The US Supreme Court has declined to hear an appeal related to Obama-era net neutrality regulations that could have gutted the authority of the Federal Communications Commission.
On Monday, the high court rejected an appeal that challenged a, which upheld the rules to protect an open internet and validated the FCC's authority to pass such rules.
The 2015 rules were rolled back by the Republican-led FCC late last year, and they were officially taken off the books in June. However, the appeal sought to wipe the DC Circuit's ruling from the books so the parts of its decision that upheld the FCC's authority couldn't be used as precedent in any subsequent cases.
Groups supporting net neutrality and companies like Mozilla, which back the 2015 rules, are suing the FCC over its repeal of the rules last December.
But now the battle over whether the FCC had the right to pass those rules in the first place is dead. By refusing to hear the appeal, the Supreme Court has left in place the DC Circuit's 2016 decision.
Is this a big deal? It depends on who you ask. Given that the Republican-led FCC repealed the controversial rules last December, the point is moot. The rules no longer exist anyway.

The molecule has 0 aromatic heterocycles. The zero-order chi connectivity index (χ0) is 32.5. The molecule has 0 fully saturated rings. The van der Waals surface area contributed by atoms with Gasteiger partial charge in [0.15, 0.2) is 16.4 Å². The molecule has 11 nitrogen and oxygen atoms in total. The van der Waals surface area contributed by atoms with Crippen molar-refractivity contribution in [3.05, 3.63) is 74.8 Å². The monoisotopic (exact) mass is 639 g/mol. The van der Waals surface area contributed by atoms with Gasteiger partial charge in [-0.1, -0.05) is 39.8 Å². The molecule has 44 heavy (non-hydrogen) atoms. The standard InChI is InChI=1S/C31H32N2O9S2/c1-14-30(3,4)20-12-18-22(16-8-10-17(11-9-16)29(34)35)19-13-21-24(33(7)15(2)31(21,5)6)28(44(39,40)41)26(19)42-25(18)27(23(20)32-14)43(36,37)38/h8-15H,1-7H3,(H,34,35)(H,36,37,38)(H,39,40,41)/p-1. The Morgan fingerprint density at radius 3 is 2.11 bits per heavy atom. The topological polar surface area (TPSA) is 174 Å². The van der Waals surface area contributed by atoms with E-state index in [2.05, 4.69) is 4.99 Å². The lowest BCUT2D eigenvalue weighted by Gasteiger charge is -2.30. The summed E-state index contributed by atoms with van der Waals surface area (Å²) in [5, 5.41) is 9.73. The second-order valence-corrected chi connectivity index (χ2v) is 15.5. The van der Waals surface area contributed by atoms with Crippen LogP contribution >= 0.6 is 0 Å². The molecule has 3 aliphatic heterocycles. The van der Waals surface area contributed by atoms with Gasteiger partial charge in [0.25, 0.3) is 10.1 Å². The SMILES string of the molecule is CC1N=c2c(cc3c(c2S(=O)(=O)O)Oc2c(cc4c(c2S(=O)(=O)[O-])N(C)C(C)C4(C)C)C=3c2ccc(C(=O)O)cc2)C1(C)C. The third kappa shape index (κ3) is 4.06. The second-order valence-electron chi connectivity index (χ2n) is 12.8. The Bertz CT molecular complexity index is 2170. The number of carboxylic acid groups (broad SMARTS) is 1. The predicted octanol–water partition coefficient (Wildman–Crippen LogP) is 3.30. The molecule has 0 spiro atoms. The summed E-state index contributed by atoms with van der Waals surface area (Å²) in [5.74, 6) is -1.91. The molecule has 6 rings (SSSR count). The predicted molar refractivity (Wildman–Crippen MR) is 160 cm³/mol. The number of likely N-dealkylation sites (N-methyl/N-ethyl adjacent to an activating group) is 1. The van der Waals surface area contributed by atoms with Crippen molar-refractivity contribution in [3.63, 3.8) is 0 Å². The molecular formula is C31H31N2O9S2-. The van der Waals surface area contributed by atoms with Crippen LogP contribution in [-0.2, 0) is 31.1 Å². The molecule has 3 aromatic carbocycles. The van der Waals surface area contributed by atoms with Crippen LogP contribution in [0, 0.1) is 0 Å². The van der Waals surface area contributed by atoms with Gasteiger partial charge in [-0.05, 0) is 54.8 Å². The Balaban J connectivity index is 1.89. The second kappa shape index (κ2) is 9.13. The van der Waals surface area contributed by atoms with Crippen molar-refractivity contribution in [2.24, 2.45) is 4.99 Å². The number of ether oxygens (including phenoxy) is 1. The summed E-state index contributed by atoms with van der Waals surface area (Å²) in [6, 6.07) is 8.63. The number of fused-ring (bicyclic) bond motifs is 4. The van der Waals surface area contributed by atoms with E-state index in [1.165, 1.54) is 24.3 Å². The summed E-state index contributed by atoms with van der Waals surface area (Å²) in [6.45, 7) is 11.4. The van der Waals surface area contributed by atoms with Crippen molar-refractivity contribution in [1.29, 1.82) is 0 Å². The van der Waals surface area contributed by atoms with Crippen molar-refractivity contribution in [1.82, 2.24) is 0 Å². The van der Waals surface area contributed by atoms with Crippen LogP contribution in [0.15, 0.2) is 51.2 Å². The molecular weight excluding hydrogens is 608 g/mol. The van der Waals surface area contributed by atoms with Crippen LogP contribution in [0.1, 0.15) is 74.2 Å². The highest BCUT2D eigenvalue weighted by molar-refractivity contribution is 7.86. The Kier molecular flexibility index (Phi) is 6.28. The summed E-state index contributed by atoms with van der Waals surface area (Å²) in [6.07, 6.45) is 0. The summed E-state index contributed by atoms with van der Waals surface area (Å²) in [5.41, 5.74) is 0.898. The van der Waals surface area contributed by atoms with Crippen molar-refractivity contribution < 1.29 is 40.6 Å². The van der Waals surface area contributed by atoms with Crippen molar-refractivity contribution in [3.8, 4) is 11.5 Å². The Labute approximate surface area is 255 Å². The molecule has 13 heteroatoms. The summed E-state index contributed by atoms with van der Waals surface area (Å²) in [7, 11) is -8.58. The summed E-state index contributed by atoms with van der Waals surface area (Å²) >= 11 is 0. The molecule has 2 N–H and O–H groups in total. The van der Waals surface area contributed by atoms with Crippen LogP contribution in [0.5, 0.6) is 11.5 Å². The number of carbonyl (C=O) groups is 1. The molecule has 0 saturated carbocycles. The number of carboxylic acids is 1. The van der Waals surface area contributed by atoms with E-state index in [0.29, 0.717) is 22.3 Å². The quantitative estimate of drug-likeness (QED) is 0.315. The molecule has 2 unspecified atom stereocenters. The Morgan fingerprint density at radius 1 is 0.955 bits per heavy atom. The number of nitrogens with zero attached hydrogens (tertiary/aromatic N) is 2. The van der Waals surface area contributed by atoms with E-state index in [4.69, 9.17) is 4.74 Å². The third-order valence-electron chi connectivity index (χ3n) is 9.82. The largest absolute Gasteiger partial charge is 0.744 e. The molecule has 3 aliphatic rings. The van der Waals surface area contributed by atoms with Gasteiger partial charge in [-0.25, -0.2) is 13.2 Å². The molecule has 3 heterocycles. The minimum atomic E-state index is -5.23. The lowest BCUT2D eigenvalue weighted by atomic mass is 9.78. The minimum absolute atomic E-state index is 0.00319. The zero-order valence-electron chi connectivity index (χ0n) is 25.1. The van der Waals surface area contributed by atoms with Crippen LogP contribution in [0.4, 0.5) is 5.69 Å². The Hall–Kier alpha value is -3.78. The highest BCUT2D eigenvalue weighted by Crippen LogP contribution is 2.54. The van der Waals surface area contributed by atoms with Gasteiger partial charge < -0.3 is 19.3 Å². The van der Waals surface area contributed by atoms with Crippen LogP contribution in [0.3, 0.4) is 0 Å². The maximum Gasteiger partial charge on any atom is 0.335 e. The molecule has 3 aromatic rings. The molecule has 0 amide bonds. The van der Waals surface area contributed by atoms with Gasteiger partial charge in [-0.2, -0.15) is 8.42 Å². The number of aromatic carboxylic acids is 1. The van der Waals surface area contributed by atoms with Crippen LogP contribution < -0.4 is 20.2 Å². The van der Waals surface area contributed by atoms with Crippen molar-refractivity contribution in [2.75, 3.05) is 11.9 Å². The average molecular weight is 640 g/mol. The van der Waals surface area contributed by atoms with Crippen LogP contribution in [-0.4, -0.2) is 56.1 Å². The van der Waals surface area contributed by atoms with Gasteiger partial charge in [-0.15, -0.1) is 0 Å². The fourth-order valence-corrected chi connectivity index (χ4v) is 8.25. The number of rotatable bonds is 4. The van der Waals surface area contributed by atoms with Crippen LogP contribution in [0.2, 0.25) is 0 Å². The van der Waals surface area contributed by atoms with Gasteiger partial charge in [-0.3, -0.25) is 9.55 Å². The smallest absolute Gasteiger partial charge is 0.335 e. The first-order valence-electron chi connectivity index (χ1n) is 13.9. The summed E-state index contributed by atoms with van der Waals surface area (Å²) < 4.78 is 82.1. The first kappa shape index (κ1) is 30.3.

And some legal experts say that even if the Supreme Court had thrown out the lower court's 2016 decision, it would have amounted to a bit of legal housecleaning with no serious affect on future cases.
But net neutrality supporters disagree. They say that tossing out the legal precedent might have affected the next legal battle over the FCC's repeal of net neutrality. Net neutrality supporters are hoping that the lower court's ruling to uphold the FCC's decision to reclassify broadband as a utility will help with their case challenging the FCC's repeal of the rules.
Net neutrality is the idea that all traffic on the internet should be treated equally and that broadband providers should not act as gatekeepers of content or services on the internet. The rules adopted by the FCC in 2015 banned ISPs from blocking or slowing down access to content online and prevented them from giving preferential treatment to their own services. The rules also reclassified broadband as a public utility, subjecting ISPs to stricter regulations.
Net neutrality supporters have said the rules would keep broadband providers in check. But the opponents have said the reclassification of broadband would stifle investment and innovation.
According to the court, Justices Samuel Alito, Neil Gorsuch and Clarence Thomas would have granted the industry's request to set aside the decision. Chief Justice John Roberts and Justice Brett Kavanaugh recused themselves from the decision of whether to take the case.
Kavanaugh wrote a dissenting opinion for the 2016 case when he was on the DC Circuit Court of Appeals. Roberts has an investment portfolio that includes telecommunications companies, according to the Associated Press.
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